Is Intel at end of the chipset road?
PC-133 u-turn too little too late
Computex 2000 While Intel's power over the mighty Taiwanese motherboard market is still mighty, many third parties are asking whether the firm has a future in the chipset business.
A large number of major Taiwanese firms showed mobos using the 815e (Solano II) chipset when the Computex show opened last Monday, but enthusiasm for Intel's belated attempt to join the PC-133 party was at an all time low during the show this week.
Intel was forced to adopt the PC-133 solution at the end of last Autumn, when protests from major tier one vendors as well as third party manufacturers of mobos forced the chip giant to re-consider its position and steer away from expensive Rambus RIMMs.
But only one day after Intel introduced a wall of 815e motherboards at Computex, one of its partners, iWill, which formerly was an all-Chipzilla company until scarcities hit the supply of the BX chipset last year, announced it would not manufacture boards based on Solano II.
Support for Solano II and enthusiasm for Intel chipsets is at an all time low here. Not one mobo manufacturer we contacted during the show, from FIC to Asus to Acorp, gave Intel's u-turned PC-133 solution the thumbs up.
A representative from Abit said that while Intel had agreed to incorporate several features into the 815e, there was still concern over whether the motherboard would sell.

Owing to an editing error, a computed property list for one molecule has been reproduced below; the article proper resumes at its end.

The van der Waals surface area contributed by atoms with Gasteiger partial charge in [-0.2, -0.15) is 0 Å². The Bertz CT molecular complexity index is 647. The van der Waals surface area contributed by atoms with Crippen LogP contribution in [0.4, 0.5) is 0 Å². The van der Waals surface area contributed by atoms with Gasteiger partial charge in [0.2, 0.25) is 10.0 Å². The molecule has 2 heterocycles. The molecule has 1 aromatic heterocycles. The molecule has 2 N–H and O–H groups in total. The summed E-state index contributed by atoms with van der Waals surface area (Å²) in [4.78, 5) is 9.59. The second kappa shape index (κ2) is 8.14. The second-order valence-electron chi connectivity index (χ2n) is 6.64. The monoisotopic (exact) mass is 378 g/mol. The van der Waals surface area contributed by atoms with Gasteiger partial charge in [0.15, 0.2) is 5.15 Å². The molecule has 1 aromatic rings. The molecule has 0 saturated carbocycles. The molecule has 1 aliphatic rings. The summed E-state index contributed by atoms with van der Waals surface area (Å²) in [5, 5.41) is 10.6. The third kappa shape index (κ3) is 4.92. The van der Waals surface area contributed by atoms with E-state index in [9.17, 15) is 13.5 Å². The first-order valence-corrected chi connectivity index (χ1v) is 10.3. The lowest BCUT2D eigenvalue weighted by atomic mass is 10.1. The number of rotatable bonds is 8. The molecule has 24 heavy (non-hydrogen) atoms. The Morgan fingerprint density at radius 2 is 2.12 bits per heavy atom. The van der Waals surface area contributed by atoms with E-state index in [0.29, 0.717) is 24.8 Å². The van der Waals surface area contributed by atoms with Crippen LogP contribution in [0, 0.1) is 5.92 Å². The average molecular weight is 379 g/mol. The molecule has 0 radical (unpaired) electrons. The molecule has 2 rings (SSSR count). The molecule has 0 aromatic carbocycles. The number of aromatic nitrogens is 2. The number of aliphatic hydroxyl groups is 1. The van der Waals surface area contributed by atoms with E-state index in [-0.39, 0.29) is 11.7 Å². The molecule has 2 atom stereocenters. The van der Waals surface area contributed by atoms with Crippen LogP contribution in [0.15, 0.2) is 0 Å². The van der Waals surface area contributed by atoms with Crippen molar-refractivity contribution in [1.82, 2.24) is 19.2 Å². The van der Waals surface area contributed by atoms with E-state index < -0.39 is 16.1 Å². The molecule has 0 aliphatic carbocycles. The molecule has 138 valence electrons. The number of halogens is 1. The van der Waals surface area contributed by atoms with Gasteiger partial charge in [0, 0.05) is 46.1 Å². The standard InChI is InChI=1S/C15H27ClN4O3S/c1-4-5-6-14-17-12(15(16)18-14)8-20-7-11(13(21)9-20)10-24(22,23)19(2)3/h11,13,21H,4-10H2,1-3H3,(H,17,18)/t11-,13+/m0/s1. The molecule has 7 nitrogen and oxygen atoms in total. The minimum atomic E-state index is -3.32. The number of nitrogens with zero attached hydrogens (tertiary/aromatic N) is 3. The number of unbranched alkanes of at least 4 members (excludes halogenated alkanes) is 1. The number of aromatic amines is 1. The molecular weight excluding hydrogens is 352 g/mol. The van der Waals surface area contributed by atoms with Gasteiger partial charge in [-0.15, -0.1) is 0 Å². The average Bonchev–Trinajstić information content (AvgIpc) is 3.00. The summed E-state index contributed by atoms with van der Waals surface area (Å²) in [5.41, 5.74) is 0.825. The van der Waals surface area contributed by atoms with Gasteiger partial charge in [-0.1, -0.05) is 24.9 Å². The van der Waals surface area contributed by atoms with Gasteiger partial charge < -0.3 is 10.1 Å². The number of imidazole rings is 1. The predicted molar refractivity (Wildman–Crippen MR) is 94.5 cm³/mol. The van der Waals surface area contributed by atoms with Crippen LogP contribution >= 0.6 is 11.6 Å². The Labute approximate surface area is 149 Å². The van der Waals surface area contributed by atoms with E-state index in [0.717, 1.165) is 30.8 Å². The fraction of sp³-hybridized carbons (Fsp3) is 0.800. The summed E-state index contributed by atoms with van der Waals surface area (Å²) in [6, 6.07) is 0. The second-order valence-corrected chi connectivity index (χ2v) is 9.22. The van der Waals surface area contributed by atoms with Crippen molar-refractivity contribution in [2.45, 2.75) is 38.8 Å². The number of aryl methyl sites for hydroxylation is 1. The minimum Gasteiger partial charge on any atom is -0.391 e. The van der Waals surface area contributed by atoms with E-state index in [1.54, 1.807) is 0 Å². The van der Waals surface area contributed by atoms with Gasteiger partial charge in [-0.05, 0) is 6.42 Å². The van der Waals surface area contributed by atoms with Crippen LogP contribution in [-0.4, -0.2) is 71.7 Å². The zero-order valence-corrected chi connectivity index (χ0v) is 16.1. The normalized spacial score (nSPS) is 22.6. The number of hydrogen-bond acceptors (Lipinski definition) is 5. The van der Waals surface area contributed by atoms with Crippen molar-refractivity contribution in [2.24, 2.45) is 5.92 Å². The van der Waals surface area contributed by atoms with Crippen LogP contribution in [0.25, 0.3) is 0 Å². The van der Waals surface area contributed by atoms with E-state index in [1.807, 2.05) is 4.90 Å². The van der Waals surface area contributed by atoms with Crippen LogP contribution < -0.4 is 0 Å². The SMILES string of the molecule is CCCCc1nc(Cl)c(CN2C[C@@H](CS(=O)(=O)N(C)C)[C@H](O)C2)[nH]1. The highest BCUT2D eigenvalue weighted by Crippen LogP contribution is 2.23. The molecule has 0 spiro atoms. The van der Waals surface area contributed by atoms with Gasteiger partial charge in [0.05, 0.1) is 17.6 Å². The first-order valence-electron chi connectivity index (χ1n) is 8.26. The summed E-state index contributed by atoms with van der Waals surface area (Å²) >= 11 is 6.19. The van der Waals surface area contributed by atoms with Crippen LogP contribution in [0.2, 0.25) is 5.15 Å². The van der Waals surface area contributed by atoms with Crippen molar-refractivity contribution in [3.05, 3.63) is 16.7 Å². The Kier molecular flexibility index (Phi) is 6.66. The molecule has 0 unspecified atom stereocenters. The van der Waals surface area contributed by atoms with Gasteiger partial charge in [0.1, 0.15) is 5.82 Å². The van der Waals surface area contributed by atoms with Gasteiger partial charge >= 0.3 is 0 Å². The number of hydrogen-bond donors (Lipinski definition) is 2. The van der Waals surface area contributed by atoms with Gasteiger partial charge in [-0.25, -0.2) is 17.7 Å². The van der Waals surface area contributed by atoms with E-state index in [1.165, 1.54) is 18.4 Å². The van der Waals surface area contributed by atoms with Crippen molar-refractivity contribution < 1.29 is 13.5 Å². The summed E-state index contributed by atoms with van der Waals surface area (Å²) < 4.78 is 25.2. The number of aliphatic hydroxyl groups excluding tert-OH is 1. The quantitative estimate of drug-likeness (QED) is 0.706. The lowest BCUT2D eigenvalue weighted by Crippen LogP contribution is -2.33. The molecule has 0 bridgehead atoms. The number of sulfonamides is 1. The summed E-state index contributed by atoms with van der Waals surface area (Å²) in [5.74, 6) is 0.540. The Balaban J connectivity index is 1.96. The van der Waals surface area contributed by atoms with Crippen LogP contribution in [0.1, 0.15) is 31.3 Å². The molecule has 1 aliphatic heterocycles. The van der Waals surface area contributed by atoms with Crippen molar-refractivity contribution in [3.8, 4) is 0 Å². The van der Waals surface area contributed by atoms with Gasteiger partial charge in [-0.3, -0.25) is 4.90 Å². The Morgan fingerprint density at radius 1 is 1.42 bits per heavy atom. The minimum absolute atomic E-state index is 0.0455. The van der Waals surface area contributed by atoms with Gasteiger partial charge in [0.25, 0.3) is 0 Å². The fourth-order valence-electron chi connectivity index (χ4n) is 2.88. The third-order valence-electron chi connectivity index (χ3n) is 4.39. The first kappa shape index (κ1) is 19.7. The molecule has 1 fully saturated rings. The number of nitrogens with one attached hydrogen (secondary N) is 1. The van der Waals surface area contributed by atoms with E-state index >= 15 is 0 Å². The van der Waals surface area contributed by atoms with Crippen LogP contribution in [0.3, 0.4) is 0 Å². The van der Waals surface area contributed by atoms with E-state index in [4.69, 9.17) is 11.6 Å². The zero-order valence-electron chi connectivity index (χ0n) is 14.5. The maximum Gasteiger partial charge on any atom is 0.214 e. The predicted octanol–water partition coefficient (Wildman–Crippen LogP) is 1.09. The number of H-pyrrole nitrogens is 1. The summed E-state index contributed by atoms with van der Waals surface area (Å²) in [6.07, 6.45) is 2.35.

Taiwan is still smarting from the 820 re-call. A sales person on the FIC stand said the firm is unhappy with Intel because it had changed its mind four times on the best method of re-calling the 820 motherboards. He added that the situation was not terrible for FIC, largely because of the lack of publicity for the problem, particularly compared to Intel's now famous FDIV problem.
Another, major mobo player, which also was committed to the 820 SDRAM platform, described a farcical situation, where fortunately it had a production problem with the motherboards, and so therefore was unable to ship very many. That meant its recall problem was trifling.
That does not mean it will be unsuccessful, however. FIC, makes many motherboards for its customers, Compaq and HP, while other Taiwanese mobo firms have similar deals with IBM, amongst others. There is no doubt that the 815e will find its way into many a PC from the tier one vendors.
Nevertheless, the well-documented Intel debacles over the 810 last year, the 820, the 840 and now the 815, have led several of the Chinese firms to question whether Intel will continue in the chipset business -- particularly on the desktop.
It seems scarcely credible that Intel would withdraw from a division which assures its mind-share in motherboard land, but there's not much money in chipsets anyway, and Intel has lost mighty face here not just in terms of credibility. The cock-ups have meant loss of money for the PC industry's global powerhouse. An otherwise confident and ebullient Taiwan is unhappy with Intel.
And if AMD exits the chipset business too, which is also a strong rumour here on the Taipei streets, that will leave chip upstart Via with a clear Window of opportunity to clean up.
Chairman of Via, Wen Chi, is, after all, an ex-Intel employee also knows how the system works. ®